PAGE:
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Flooding Threat Shifts South to the Gulf Coast

The Gulf Coast has seen isolated rainshowers that has produced locally heavy downpours since Hurricane Ida soaked southeastern Louisiana.

Excessive Rainfall


As a stalled out frontal boundary lingers across the Gulf Coast, isolated showers and storms coming onshore across Louisiana, Mississippi, Alabama and the Florida Peninsula may produce some locally heavy rain that may contribute to isolated flooding.


Showers and thunderstorms along a very weak frontal boundary is likely for Alabama, Florida and Georgia along the Gulf Coast. This in combination with an area of investigation (Read More Here) in the Gulf of Mexico may increase rainfall intensity. Localized rainfall up to 3-5″ may be possible into the Big Bend of Florida and up through Jacksonville, FL.


Wednesday’s rainfall for Florida and Georgia still remains associated with a cold front dropping in, but is also in combination with an area of low pressure in the Gulf that may push some rainfall into these areas. Some isolated spots may see 2-3″ of isolated rain.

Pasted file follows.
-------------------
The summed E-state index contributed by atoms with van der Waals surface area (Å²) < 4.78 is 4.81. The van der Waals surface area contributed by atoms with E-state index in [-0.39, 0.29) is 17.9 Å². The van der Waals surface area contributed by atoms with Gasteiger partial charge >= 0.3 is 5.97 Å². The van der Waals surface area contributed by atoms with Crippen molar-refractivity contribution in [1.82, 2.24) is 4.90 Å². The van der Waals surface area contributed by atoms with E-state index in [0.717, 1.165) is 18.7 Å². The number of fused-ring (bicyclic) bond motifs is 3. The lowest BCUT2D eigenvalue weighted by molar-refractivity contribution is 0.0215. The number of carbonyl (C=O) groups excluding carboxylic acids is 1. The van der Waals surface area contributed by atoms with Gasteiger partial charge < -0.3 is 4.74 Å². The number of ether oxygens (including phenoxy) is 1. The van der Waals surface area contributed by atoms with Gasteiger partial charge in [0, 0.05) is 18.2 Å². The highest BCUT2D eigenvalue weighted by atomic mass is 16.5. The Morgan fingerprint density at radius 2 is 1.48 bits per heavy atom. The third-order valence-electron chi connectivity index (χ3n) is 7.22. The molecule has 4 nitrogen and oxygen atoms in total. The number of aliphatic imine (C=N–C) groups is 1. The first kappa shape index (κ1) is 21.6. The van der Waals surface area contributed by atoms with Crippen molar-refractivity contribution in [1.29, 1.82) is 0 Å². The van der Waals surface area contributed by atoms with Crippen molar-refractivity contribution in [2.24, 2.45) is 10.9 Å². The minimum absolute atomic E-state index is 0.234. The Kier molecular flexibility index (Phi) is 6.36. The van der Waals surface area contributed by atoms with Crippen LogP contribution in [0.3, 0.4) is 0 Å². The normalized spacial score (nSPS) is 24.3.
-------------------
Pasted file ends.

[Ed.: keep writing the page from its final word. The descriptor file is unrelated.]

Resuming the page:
West to east training of heavy rain and thunderstorms could lead to a quick 3-5″ of rain in spots, which would  lead to flooding, especially in locations already hit by heavy rain the previous week.

Stay with WeatherNation as we continue to keep you updated on the severe storm potential throughout the day in your Central Regional Forecast at :30 past the hour.

About the author
Devon is a native of Macomb in Western, Illinois but has made his travels across the country from Las Vegas to Washington, D.C.  with stops in Tulsa, Little Rock, Kansas City, and Salt Lake City.  His passion for weather developed at an early age and can be traced back to when he was 5 years old and dressed up as a walking tornado for Halloween.  His college education came through the Universit... Load Morey of Oklahoma where he completed his B.S. in meteorology with a minor in math.   Devon has been through weather extremes from 110°+ heat in Las Vegas, to 3 feet of snow in Washington, D.C. where in his first winter experienced the all-time record snowfall for the season (winter of 2009/2010)!  He’s also chased tornadoes in Oklahoma and saw his very first off of I-70 on the front range of Colorado.